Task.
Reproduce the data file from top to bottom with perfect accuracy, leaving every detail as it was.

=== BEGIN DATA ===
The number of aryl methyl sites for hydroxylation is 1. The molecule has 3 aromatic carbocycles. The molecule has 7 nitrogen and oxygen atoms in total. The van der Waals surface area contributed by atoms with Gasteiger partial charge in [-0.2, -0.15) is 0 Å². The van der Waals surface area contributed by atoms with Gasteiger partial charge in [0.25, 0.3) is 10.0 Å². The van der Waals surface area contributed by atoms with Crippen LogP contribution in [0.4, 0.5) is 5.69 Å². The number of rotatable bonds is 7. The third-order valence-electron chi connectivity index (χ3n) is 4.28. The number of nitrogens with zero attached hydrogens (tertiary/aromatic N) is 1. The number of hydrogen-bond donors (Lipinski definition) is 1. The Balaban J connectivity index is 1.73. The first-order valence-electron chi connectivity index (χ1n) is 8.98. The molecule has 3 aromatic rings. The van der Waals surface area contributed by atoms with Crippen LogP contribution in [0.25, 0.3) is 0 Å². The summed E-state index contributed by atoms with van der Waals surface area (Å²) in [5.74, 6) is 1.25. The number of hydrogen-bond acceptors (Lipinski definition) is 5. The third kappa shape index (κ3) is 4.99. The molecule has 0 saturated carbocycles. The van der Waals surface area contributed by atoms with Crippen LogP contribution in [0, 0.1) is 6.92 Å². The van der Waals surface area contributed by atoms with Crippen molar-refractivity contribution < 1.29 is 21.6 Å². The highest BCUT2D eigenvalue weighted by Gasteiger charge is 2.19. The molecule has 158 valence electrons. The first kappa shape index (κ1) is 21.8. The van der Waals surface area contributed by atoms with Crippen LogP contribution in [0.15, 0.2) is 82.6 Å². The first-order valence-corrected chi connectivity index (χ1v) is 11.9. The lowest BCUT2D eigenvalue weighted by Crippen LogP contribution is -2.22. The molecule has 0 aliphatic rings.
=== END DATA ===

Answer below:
The number of aryl methyl sites for hydroxylation is 1. The molecule has 3 aromatic carbocycles. The molecule has 7 nitrogen and oxygen atoms in total. The van der Waals surface area contributed by atoms with Gasteiger partial charge in [-0.2, -0.15) is 0 Å². The van der Waals surface area contributed by atoms with Gasteiger partial charge in [0.25, 0.3) is 10.0 Å². The van der Waals surface area contributed by atoms with Crippen LogP contribution in [0.4, 0.5) is 5.69 Å². The number of rotatable bonds is 7. The third-order valence-electron chi connectivity index (χ3n) is 4.28. The number of nitrogens with zero attached hydrogens (tertiary/aromatic N) is 1. The number of hydrogen-bond donors (Lipinski definition) is 1. The Balaban J connectivity index is 1.73. The first-order valence-electron chi connectivity index (χ1n) is 8.98. The molecule has 3 aromatic rings. The van der Waals surface area contributed by atoms with Crippen LogP contribution in [0.25, 0.3) is 0 Å². The summed E-state index contributed by atoms with van der Waals surface area (Å²) in [5.74, 6) is 1.25. The number of hydrogen-bond acceptors (Lipinski definition) is 5. The third kappa shape index (κ3) is 4.99. The molecule has 0 saturated carbocycles. The van der Waals surface area contributed by atoms with Crippen LogP contribution in [0, 0.1) is 6.92 Å². The van der Waals surface area contributed by atoms with Crippen molar-refractivity contribution < 1.29 is 21.6 Å². The highest BCUT2D eigenvalue weighted by Gasteiger charge is 2.19. The molecule has 158 valence electrons. The first kappa shape index (κ1) is 21.8. The van der Waals surface area contributed by atoms with Crippen LogP contribution in [0.15, 0.2) is 82.6 Å². The first-order valence-corrected chi connectivity index (χ1v) is 11.9. The lowest BCUT2D eigenvalue weighted by Crippen LogP contribution is -2.22. The molecule has 0 aliphatic rings.